CLINTON — It was Wednesday shortly after 2 p.m. when Police Chief Craig Johnson arrived on Railroad Street to investigate several complaints about a parking violation.

He wrote out a warning note and placed it on the homemade utility trailer, asking the owner to move it.

“It was partially on the sidewalk and appeared to have been there for a couple days,” Johnson said. “The blatant violation was parking on the sidewalk; that’s for pedestrians.”

The owner would have faced two $15 fines for the violations, but Johnson has been doling out warning notes — for now — so that people can get accustomed to a recently revised set of municipal rules.

Town Manager Aaron Chrostowsky said the Board of Selectmen recently amended the town’s 2004 traffic control and parking ordinance after receiving numerous complaints from business owners and residents.

Among the highlights of the ordinance regulations are: no stopping or parking within 10 feet of intersections and within 7 feet of any fire hydrant; no parking on sidewalks, in front of driveways or obstructing traffic; vehicles may not be left in a designated parking space for more than three full days; and no parking with the vehicle facing oncoming traffic.

The town also has signs up in certain areas of town. For instance, vehicles can’t park on the east side of Railroad Street in front of the post office for longer than 20 minutes during its business hours.

Parking near the post office has been a noticeable problem to Cherri Dickey-Whitish, director of the Brown Memorial Library on Railroad Street.

“People park in front going the wrong way, and I could see where that would be dangerous,” Dickey-Whitish said. “We don’t have a parking area at the library, but nobody’s had any problems here; nobody’s bothered us about it.”

Missy Grow, owner of Clinton Variety & Pizza on Main Street, said she hasn’t noticed any parking problems near her business and doesn’t think the new rules will have much of an impact.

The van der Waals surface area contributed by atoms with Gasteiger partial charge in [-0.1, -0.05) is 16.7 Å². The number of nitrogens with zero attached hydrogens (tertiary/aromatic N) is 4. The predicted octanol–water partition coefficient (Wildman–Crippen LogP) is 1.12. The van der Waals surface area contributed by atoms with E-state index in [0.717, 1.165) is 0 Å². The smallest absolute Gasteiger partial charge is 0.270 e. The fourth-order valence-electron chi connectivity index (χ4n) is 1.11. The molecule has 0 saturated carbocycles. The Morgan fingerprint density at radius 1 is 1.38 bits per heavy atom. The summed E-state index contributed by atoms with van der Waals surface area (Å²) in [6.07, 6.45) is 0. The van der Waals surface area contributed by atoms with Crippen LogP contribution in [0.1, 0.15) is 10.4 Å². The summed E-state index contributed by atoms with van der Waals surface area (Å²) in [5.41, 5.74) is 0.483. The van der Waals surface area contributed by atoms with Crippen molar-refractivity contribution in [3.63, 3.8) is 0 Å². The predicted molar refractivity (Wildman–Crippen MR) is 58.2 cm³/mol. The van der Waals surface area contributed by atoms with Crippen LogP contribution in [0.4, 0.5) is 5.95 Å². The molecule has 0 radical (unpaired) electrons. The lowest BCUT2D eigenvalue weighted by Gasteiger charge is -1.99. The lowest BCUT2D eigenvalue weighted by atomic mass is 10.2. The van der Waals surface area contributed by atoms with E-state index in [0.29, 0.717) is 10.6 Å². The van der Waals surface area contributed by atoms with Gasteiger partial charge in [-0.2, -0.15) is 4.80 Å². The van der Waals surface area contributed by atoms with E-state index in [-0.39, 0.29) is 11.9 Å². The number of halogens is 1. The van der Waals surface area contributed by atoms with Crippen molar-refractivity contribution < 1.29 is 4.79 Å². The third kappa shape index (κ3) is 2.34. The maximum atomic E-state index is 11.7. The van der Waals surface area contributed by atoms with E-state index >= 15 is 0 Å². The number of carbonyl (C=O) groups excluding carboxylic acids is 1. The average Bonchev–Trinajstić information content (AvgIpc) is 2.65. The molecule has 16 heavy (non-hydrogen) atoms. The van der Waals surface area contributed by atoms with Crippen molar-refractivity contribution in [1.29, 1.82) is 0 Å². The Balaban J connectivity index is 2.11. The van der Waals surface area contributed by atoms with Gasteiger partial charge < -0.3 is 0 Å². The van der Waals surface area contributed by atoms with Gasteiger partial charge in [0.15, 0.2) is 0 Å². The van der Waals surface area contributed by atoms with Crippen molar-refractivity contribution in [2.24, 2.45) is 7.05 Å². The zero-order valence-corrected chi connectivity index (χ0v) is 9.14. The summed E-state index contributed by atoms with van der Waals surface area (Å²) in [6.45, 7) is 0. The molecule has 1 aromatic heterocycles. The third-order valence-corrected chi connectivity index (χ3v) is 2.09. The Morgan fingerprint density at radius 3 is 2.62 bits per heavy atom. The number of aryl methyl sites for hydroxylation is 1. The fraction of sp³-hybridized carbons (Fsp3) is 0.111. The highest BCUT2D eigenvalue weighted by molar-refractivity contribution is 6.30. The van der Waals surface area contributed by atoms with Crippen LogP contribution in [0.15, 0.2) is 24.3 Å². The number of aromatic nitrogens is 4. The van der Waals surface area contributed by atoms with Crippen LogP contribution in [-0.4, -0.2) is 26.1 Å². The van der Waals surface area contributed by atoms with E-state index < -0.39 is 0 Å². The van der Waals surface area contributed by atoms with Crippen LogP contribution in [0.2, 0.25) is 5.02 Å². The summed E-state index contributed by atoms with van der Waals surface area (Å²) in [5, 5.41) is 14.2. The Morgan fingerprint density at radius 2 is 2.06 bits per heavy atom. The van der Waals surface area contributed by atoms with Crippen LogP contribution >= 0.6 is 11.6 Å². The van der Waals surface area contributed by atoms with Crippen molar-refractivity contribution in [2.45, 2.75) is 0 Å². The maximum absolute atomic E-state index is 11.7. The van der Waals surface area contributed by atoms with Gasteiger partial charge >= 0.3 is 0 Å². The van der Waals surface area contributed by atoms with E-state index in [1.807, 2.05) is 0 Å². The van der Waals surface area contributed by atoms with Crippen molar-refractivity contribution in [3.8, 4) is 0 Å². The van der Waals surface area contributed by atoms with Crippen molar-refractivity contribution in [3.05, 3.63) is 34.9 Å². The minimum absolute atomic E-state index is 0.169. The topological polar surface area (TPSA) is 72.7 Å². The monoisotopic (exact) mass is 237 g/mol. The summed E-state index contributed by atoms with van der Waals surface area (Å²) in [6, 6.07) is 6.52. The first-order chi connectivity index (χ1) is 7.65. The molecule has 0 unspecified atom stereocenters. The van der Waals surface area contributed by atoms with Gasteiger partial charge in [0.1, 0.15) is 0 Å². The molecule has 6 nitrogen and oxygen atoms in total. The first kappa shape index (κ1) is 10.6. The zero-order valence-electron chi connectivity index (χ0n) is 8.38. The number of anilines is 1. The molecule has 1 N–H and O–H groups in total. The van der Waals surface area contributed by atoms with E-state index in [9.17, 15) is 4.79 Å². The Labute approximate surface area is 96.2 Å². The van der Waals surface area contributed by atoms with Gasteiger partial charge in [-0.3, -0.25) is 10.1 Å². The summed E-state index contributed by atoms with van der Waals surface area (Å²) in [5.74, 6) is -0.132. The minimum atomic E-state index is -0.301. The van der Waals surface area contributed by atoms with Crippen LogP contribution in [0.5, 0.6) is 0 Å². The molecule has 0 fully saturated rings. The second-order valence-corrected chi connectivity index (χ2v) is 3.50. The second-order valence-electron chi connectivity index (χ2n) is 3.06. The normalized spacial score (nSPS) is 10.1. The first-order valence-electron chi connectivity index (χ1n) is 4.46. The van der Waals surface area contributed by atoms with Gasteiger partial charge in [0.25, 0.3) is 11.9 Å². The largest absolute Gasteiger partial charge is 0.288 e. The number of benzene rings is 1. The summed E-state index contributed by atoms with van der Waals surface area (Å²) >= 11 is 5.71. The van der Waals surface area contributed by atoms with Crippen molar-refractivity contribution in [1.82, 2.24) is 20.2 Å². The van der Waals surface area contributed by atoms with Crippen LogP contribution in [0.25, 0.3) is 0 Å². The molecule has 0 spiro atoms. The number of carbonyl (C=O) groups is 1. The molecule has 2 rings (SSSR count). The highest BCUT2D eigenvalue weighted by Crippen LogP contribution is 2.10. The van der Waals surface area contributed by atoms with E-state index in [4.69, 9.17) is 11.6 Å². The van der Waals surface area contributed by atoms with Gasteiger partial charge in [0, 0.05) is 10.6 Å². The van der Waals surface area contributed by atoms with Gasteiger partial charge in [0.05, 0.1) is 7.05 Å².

“We have a pretty big parking lot; nobody really parks on the side of the road,” Grow said. “But a lot of businesses in town don’t really have much parking.”

Johnson said he and his officers have handed out about 25 warnings to motorists since the ordinance rules were revised in recent months.

“Right now, it’s an educational process,” Johnson said. “But if we wind up with repeat offenders, obviously we’re going to step up action. We’re just trying to work with everybody and get a happy medium. We haven’t had to hand out tickets because we’re educating the public.”

Johnson said he has received a few phone calls from people who had heard the police were ticketing drivers and were upset, but Johnson explained that only warnings were being used.

Most violations carry a possible $15 fine, though parking near an intersection or a fire hydrant carry $30 fines each. Improperly parking in a handicap space carries a $200 fine.

The most common violations Johnson has noticed are vehicles parked in spaces for several days and motorists parking along the street facing oncoming traffic.

“That’s a safety issue, because you’re pulling across an oncoming lane to park, then you’ll pull out again across an oncoming lane into an ongoing lane and if you have a blind spot you might have a crash,” Johnson said.

Most of the rules are a good idea, Dickey-Whitish said.

She added, “Unfortunately, you can’t always dictate common sense.”


Scott Monroe — 861-9239

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